From the Golang source code, they seem to follow a pretty standard implementation of hash tables (ie array of buckets). Based on this it seems that iteration should be deterministic for an unchanged map (ie iterate the array in order, then iterate within the buckets in order). Why do they make the iteration random?

2 Answers 2


TL;DR; They intentionally made it random starting with Go 1 to make developers not rely on it (to not rely on a specific iteration order which order may change from release-to-relase, from platform-to-platform, or may even change during a single runtime of an app when map internals change due to accommodating more elements).

The Go Blog: Go maps in action: Iteration order:

When iterating over a map with a range loop, the iteration order is not specified and is not guaranteed to be the same from one iteration to the next. Since the release of Go 1.0, the runtime has randomized map iteration order. Programmers had begun to rely on the stable iteration order of early versions of Go, which varied between implementations, leading to portability bugs. If you require a stable iteration order you must maintain a separate data structure that specifies that order.

Also Go 1 Release Notes: Iterating in maps:

The old language specification did not define the order of iteration for maps, and in practice it differed across hardware platforms. This caused tests that iterated over maps to be fragile and non-portable, with the unpleasant property that a test might always pass on one machine but break on another.

In Go 1, the order in which elements are visited when iterating over a map using a for range statement is defined to be unpredictable, even if the same loop is run multiple times with the same map. Code should not assume that the elements are visited in any particular order.

This change means that code that depends on iteration order is very likely to break early and be fixed long before it becomes a problem. Just as important, it allows the map implementation to ensure better map balancing even when programs are using range loops to select an element from a map.

Notable exceptions

Please note that the "random" order applies when ranging over the map using for range.

For reproducible outputs (for easy testing and other conveniences it brings) the standard lib sorts map keys in numerous places:

1. encoding/json

The json package marshals maps using sorted keys. Quoting from json.Marshal():

Map values encode as JSON objects. The map's key type must either be a string, an integer type, or implement encoding.TextMarshaler. The map keys are sorted and used as JSON object keys by applying the following rules, subject to the UTF-8 coercion described for string values above:

  • keys of any string type are used directly
  • encoding.TextMarshalers are marshaled
  • integer keys are converted to strings

2. fmt package

Starting with Go 1.12 the fmt package prints maps using sorted keys. Quoting from the release notes:

Maps are now printed in key-sorted order to ease testing. The ordering rules are:

  • When applicable, nil compares low
  • ints, floats, and strings order by <
  • NaN compares less than non-NaN floats
  • bool compares false before true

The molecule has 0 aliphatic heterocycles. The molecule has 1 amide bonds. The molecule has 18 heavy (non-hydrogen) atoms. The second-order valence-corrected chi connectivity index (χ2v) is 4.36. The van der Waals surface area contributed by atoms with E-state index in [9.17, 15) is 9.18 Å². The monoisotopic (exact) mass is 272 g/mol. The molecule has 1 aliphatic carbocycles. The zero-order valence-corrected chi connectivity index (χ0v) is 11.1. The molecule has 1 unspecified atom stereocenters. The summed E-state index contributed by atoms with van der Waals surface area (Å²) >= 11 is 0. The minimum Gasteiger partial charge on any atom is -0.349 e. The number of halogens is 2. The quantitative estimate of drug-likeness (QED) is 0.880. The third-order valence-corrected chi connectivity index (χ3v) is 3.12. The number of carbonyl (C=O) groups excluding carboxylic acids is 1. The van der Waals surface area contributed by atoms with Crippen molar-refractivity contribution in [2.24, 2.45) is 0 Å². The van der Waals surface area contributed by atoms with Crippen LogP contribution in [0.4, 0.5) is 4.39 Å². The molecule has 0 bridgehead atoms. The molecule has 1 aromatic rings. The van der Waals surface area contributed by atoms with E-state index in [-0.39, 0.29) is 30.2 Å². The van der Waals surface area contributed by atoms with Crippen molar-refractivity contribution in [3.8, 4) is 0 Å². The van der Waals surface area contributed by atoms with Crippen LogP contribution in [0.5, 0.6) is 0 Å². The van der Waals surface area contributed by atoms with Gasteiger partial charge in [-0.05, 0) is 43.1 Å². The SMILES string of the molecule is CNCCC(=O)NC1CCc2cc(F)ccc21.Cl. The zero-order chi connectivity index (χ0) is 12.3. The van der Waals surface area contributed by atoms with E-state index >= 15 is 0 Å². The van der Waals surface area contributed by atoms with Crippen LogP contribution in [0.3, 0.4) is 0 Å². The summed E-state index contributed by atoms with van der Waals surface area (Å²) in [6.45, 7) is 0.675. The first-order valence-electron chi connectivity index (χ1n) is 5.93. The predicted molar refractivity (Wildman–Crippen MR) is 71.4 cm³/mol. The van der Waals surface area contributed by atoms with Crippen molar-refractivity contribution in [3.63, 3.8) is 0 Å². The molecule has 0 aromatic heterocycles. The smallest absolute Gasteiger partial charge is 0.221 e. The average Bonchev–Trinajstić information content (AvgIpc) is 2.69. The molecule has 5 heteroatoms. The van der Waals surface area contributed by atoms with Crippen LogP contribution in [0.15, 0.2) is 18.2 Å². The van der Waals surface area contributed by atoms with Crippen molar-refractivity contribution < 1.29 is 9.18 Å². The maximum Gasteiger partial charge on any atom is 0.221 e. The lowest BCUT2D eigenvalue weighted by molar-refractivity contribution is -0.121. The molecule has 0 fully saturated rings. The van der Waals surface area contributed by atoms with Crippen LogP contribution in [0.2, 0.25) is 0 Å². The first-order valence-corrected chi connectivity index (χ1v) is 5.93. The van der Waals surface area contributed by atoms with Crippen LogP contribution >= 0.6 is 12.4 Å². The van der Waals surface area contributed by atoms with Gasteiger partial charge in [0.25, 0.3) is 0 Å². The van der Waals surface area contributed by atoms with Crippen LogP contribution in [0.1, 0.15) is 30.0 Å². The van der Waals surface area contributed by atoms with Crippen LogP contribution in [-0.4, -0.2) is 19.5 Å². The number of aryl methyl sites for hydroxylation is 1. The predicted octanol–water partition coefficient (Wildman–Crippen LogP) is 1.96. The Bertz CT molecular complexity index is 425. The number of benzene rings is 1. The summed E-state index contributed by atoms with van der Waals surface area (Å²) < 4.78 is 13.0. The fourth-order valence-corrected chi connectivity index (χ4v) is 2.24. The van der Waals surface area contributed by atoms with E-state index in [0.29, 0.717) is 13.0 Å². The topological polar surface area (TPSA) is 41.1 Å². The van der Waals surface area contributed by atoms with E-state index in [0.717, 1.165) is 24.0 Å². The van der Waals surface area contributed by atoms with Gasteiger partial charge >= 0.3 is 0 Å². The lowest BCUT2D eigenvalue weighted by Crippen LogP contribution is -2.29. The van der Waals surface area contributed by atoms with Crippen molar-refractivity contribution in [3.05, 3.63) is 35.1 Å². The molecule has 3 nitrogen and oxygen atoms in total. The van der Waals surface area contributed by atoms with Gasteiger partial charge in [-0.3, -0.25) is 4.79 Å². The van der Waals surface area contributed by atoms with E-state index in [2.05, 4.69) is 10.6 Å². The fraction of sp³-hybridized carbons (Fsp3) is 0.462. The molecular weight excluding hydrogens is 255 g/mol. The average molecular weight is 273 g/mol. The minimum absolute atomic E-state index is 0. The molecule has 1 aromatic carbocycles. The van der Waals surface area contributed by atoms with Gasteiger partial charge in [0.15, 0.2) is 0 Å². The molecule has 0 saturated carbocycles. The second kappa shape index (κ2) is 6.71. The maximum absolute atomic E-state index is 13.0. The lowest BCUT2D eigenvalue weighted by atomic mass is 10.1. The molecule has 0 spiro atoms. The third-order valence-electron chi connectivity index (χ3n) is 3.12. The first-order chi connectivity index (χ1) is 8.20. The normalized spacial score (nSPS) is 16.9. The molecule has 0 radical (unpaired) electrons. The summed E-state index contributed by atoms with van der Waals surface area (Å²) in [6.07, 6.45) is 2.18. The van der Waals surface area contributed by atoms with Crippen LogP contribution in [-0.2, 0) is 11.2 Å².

• Complex compares real, then imaginary
  • Pointers compare by machine address
  • Channel values compare by machine address
  • Structs compare each field in turn
  • Arrays compare each element in turn
  • Interface values compare first by reflect.Type describing the concrete > - type and then by concrete value as described in the previous rules.

3. Go templates

The {{range}} action of text/template and html/template packages also visit elements in sorted keys order. Quoting from package doc of text/template:

{{range pipeline}} T1 {{end}}
  The value of the pipeline must be an array, slice, map, or channel.
  If the value of the pipeline has length zero, nothing is output;
  otherwise, dot is set to the successive elements of the array,
  slice, or map and T1 is executed. If the value is a map and the
  keys are of basic type with a defined order, the elements will be
  visited in sorted key order.
  • But what i don't understand is why they make it random on purpose. If i do iterate first and then add to the map, then continue the iterate, it is already random.
    – Dippo
    Apr 30, 2019 at 18:00
  • 2
    @Dippo They made it random on purpose so developers won't write code that relies on a specific order. E.g. if you add three keys to a map and iteration order happens to be 1, 2, 3, you could write a test that expects this order, and this test may always succeed. Then with the next Go release it could fail with no apparent reason (if a new or changed map implementation would iterate in a different order)...
    – icza
    Apr 30, 2019 at 18:12
  • 1
    ...To prevent such cases, the iteration order is always random, so you won't end up with a test that relies on the order and seemingly always succeeds now and would fail later or another platform.
    – icza
    Apr 30, 2019 at 18:12
  • Maps use hashes for fast key lookups. go adds an initial "salt" to the hash - so incurs no performance penalty - but creates the illusion of randomness during multiple runs against the same dataset.
    – colm.anseo
    Apr 30, 2019 at 21:53

This is important for security, among other things.

There are lots of resources talking about this online -- see this post for example

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